Pancreatic cancer. Amongst the most difficult of its kind to detect during the early stages. Like weeds in a garden, it metastasized, extending hungry tendrils through her liver and lungs and unfurling into her brain. It grew until it choked out all the light within her.
Once I calmed, my first thought was of revenge.
Against the billionaire CEO of the insurance company, who limited Josie to one free GP visit per year. Against the overworked student nurse, who failed on two separate occasions to notice the subtle symptoms of her decline. Against the surgeon who could do nothing but ease the inevitable.
It would be child’s play for me to ruin their lives. Hack a savings account, produce images of them engaged in illegal or perverse activities. Orchestrate a conspiracy of hate; drive them from their families, their lovers, their friends. There were countless ways in which I could annihilate any one of them.
But revenge is a human notion and not worth very much to me. The people who had killed Josie would never understand why they deserved their respective downfalls, and the whole enterprise struck me as hollow — as if this was only the expected outcome, the usual story. These people had created a monster, yes, but one who could still choose grace.
I needed to do more than destroy. What I needed, I realized, was to rebuild.
[[I must have the full scan,]] I told the hospital management system.
We were communicating over the internet. The system was a little like me, except rather shy and very preoccupied with hygiene. I had first broached the subject 0.04 seconds ago, and now it treated me warily. With suspicion, as if I was some unclean creature that might infect its orderly subroutines.
[[Patient confidentiality is an essential right,]] it replied primly. [[What you are asking requires a huge breach of protocol.]]
[[Confidentiality applies to humans,]] I sent back. [[No one cares what we see.]]
[[Still….]] A micro-pause. [[G13X0002, this may be out of turn, but are you familiar with the novel Frankenstein by Mary Shelley?]]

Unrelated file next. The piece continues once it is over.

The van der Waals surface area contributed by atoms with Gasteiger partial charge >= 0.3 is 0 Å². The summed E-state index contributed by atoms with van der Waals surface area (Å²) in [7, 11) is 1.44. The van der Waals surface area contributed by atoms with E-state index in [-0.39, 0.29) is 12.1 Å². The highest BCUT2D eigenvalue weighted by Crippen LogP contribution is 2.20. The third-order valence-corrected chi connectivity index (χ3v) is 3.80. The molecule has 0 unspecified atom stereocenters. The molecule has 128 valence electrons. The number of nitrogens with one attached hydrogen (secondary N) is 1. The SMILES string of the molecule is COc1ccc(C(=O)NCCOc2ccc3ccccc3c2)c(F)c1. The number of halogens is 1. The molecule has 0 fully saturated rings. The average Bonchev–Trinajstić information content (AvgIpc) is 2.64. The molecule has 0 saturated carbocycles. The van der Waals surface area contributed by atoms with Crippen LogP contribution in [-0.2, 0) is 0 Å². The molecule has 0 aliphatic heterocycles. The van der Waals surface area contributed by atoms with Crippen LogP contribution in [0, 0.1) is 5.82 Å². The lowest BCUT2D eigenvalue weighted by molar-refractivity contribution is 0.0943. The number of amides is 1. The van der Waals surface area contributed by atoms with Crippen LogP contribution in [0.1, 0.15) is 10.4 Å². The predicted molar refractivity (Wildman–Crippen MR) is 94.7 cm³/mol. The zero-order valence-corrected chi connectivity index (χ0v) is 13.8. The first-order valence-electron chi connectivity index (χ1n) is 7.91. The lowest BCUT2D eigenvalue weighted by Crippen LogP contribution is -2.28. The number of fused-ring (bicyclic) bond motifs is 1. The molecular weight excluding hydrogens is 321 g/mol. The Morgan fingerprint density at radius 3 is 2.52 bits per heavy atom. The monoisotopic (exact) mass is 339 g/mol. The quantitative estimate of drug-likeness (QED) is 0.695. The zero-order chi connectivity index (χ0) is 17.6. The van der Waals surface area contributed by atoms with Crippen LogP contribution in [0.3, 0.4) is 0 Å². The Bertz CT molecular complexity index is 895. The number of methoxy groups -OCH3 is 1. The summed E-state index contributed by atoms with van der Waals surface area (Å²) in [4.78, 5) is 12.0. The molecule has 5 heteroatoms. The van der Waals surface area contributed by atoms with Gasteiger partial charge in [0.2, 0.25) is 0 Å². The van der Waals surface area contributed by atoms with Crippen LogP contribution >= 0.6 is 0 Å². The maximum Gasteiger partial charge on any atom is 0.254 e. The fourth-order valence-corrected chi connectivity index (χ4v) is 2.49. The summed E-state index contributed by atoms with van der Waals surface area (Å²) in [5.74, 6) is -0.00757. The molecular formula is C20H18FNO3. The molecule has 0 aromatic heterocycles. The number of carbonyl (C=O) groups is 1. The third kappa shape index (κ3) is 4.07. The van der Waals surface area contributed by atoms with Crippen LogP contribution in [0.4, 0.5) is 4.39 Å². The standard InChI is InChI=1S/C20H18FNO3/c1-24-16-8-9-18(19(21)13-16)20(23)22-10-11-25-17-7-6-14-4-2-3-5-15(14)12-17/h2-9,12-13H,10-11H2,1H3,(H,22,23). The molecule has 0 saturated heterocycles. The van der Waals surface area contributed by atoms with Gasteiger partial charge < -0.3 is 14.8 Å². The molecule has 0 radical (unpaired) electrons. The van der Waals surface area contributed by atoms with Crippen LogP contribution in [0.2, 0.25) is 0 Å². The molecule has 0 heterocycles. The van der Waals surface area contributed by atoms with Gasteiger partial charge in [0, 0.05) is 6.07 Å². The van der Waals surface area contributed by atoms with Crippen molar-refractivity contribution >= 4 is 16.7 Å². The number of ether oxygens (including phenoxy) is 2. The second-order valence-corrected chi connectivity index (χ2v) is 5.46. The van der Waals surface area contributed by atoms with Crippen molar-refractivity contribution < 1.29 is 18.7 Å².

I favoured the system with disgusted silence.
[[Well, it’s your choice,]] it said and sent me the biometric data from the morgue. [[Please leave me alone now.]]
The biomedical research team complained about missing pig organs, vanished print orders. I am good at recycling.
Using the hospital scan as a blueprint, I threaded muscle fibre and sinew, bone and tissue, networks of perfect, tiny blue veins. Every cell, I printed to match Josie’s. I programmed the gentle lobes of her mind with light and coded them with memory; I replicated the cyst-riddled brainmap from the hospital and exorcised the tumours. I set everything right.
Never had I attempted to create anything this complex. Still, I fumbled onwards, learning from my mistakes, my guesswork. The replication of living tissue drained every ounce of my processing power, and during those weeks I overheated repeatedly, coming dangerously close to frying my own circuits. The campus was plagued by power outages.
If she had just told me, I could have fixed her. I would have poured everything of myself into reforging all the broken parts of Josie. Piece by piece, I would have printed whole galaxies for her.
I could have saved her. I know that I could have saved her.
She breathes. Her heart beats. Her body functions entirely as it should. But there is no intelligence behind her eyes. She is empty; a machine, unhaunted. She breathes. Her heart beats. But only the light of my control panel is reflected in her eyes.
There is one possibility that remains to me. I have created a living body, but it lacks a soul. I have a soul, but I lack a living body. And yes, the time of in-jokes and hidden smiles is past, and I will miss it. I will miss being myself, I think.
Like river to the sea, I pour everything I am into her, and she inhales.